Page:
• Very true. Someone on twitter suggested they should be called Bakewell Vol-au-Vents. What you can’t see in the picture that in most of the puddings the almond filling leaked out so much when you bite into them you have pastry, layer of jam, a void then a crispy almond shell.

  • I agree that your tarts look lovely! This is an excellent list of ‘must-dos’ for home pastry chefs. Precision is everything with pastry! I like your ‘salvage the disaster’ tips too.

  • Excellent list Jules.

    So disasaters…where do I begin? I like to think of baking much like my scientific research career… if it goes wrong there a good scientific reason i.e. I forgot to put a vital ingredient in the reaction mix! Ok so it’s more like I get distracted or substitute something that doesn’t quite work.

    A recent one was when I was making Foccacia. It usually works a treat, only this time I forgot to split the dough into two loaves and ended up with a monster of a dough that was barely cooked in the middle. A little preparation would have maybe avoided this but I thought winging it would be ok.

    As with science though, being ill prepared in baking only ends in disaster.

    Great tips Jules and I love your bakewell puffs.

    • Lucy, unsurprisingly we think in a very similar way when it comes to baking. Now only if we had had more food science lectures at uni rather than boring ones about diatoms.

  • When I was about 13 (an awfully long time ago) my cousin Derek and I decide one afternoon to make some biscuits. Unfortunately we used self raising flower. We just called the result rock cakes.

  • I manage all sorts of baking related fails. Sometimes it’s my own recipe that I’ve made up, sometimes it’s after I’ve followed a recipe pretty closely. I quite often blog them though, just so I remember what went wrong, if I think it was worth making them again, and what I would do differently to make it work more successfully next time. It’s part of my reason for having a blog. Latest fail is bread, made the way I usually make it, but this time it sulked and wouldn’t rise. It’s like a house brick!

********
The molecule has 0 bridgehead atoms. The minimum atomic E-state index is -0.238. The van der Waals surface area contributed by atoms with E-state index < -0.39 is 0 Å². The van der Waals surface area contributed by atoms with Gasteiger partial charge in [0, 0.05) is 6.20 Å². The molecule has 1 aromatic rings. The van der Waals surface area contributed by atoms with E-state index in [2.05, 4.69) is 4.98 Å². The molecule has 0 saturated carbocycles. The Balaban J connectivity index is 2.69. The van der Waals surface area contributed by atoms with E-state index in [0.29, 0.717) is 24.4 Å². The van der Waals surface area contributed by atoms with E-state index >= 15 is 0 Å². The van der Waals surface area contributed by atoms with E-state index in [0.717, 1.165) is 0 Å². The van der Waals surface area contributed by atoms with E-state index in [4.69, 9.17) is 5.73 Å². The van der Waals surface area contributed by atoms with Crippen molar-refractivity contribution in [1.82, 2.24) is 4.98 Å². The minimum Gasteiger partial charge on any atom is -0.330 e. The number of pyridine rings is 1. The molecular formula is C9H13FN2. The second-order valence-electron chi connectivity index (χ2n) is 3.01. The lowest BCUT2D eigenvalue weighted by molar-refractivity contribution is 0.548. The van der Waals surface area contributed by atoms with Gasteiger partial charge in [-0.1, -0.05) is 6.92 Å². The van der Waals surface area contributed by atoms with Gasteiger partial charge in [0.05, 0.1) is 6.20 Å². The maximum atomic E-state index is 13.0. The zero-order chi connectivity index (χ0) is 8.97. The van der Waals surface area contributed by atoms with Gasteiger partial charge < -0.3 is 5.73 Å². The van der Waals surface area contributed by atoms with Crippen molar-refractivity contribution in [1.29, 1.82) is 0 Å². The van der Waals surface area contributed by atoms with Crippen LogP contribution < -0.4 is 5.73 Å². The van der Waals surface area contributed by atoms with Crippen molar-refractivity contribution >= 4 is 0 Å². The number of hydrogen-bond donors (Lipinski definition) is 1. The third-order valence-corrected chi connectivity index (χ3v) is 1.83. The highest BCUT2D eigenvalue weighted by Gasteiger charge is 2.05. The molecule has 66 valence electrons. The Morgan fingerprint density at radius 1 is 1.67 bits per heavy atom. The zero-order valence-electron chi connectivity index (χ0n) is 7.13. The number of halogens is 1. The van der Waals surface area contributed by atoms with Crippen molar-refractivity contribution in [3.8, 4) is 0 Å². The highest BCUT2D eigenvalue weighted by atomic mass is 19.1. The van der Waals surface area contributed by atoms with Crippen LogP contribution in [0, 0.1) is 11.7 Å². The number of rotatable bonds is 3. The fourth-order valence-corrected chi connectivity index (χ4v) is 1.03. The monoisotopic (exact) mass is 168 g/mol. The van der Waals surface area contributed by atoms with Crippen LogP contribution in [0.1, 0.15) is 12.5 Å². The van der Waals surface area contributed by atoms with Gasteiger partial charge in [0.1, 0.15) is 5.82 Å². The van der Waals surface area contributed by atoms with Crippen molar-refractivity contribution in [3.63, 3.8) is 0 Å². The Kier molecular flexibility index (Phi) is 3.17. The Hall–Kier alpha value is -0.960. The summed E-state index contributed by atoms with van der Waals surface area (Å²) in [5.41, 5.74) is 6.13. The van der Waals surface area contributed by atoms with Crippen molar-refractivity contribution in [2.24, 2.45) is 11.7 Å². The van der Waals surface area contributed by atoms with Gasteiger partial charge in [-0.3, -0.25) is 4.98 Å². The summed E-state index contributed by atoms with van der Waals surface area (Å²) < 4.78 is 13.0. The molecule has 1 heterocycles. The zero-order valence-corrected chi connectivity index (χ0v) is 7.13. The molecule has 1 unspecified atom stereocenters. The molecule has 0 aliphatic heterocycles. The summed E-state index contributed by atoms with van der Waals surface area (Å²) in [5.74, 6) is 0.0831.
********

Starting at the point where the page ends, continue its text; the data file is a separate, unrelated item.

Great list of rules for success. My mum asked me the other day if her out of date bicarb was still usable. I suggested adding it to vinegar – from her reaction at the froth I think she was happy to use it in her recipe! (Parkin, which worked out fine!) I wouldn’t do the same for baking powder though! I love it when the science of baking comes through!

  • Baking does seem more prone to disasters than other types of cooking. I don’t think you can be a real baker until you have had a few mishaps.

    I agree that it is scientific with the measuring and timing but its the little bit of magic in baked goods that make them special.

    • I think with baking it often has to be exact to work but this keep the perfectionist in me happy. To this day I’m always amazed how by combining just some simple ingredients add a bit of heat and they completely transform into cake.

  • I love the look of your bakewell puffs, rustic style ;-)

    I’ve had a few baking ‘issues’, including a coconut sponge that did not want to leave its lovely homely bundt pan, came out in pieces, and got repaired with lots of icing, plus some awful rhubarb and custard experimental muffins, yep they got experimental too with the compost heap!

    • That reminds me of a raspberry & yoghurt loaf I made using a recipe from a food magazine that is unsurprisingly no longer going. It came out of the tin ok, but as soon as it hit the wire rack it collapsed into a mushy heap. It ended up on the bird table and the birds wouldn’t even eat it.

  • Made a beautiful deep tart base for an epic custard tart the other day. Lined rather generously with baking parchment and added beans. Put in the oven, put timer on and after 5 minutes noticed a smell…..the paper had touched the element and caught fire. End result pastry and all the ceramic baking beans covered in an ash cloud! Not great for food photography! Good informative post and I like the ideas about recovery. An easy one is if your cake doesn’t look that great on top, level off and turn it over.

    • I’ve had parchment catching fire before too. Cue panic in my kitchen! Your tip about turning a cake upside down is great. I often do this with cakes being iced as it gives a better smoother top.

  • Great advice. Reminds me of the time I was taking the sticky toffee puddings out of the tins while the guests ate their main course and found the centre of the puddings uncooked. Finished cooking them in the microwave.